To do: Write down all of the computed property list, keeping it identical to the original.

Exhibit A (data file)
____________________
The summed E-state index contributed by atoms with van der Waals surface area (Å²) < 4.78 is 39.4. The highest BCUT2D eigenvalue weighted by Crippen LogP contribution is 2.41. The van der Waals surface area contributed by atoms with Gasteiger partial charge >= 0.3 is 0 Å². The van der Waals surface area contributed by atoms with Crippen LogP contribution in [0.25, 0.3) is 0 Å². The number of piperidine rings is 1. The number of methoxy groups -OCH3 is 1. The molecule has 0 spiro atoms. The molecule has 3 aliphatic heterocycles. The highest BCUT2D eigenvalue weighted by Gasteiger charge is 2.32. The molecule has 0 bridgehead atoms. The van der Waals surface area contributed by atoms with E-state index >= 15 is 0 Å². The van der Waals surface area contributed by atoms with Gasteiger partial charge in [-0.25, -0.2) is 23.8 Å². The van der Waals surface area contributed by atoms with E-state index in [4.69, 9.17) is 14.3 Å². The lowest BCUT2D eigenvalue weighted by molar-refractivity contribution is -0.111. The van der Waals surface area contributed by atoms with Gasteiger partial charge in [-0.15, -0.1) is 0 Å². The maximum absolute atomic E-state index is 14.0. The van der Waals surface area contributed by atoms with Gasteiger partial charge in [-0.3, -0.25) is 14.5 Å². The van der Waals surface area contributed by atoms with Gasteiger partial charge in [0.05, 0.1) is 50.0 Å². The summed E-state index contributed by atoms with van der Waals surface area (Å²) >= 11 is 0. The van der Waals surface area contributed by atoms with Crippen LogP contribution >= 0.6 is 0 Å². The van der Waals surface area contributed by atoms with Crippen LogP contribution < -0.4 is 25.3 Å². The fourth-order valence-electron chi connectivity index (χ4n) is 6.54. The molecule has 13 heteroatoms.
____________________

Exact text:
The summed E-state index contributed by atoms with van der Waals surface area (Å²) < 4.78 is 39.4. The highest BCUT2D eigenvalue weighted by Crippen LogP contribution is 2.41. The van der Waals surface area contributed by atoms with Gasteiger partial charge >= 0.3 is 0 Å². The van der Waals surface area contributed by atoms with Crippen LogP contribution in [0.25, 0.3) is 0 Å². The number of piperidine rings is 1. The number of methoxy groups -OCH3 is 1. The molecule has 0 spiro atoms. The molecule has 3 aliphatic heterocycles. The highest BCUT2D eigenvalue weighted by Gasteiger charge is 2.32. The molecule has 0 bridgehead atoms. The van der Waals surface area contributed by atoms with E-state index >= 15 is 0 Å². The van der Waals surface area contributed by atoms with Gasteiger partial charge in [-0.25, -0.2) is 23.8 Å². The van der Waals surface area contributed by atoms with E-state index in [4.69, 9.17) is 14.3 Å². The lowest BCUT2D eigenvalue weighted by molar-refractivity contribution is -0.111. The van der Waals surface area contributed by atoms with Gasteiger partial charge in [-0.15, -0.1) is 0 Å². The maximum absolute atomic E-state index is 14.0. The van der Waals surface area contributed by atoms with Gasteiger partial charge in [-0.3, -0.25) is 14.5 Å². The van der Waals surface area contributed by atoms with Gasteiger partial charge in [0.05, 0.1) is 50.0 Å². The summed E-state index contributed by atoms with van der Waals surface area (Å²) >= 11 is 0. The van der Waals surface area contributed by atoms with Crippen LogP contribution >= 0.6 is 0 Å². The van der Waals surface area contributed by atoms with Crippen LogP contribution < -0.4 is 25.3 Å². The fourth-order valence-electron chi connectivity index (χ4n) is 6.54. The molecule has 13 heteroatoms.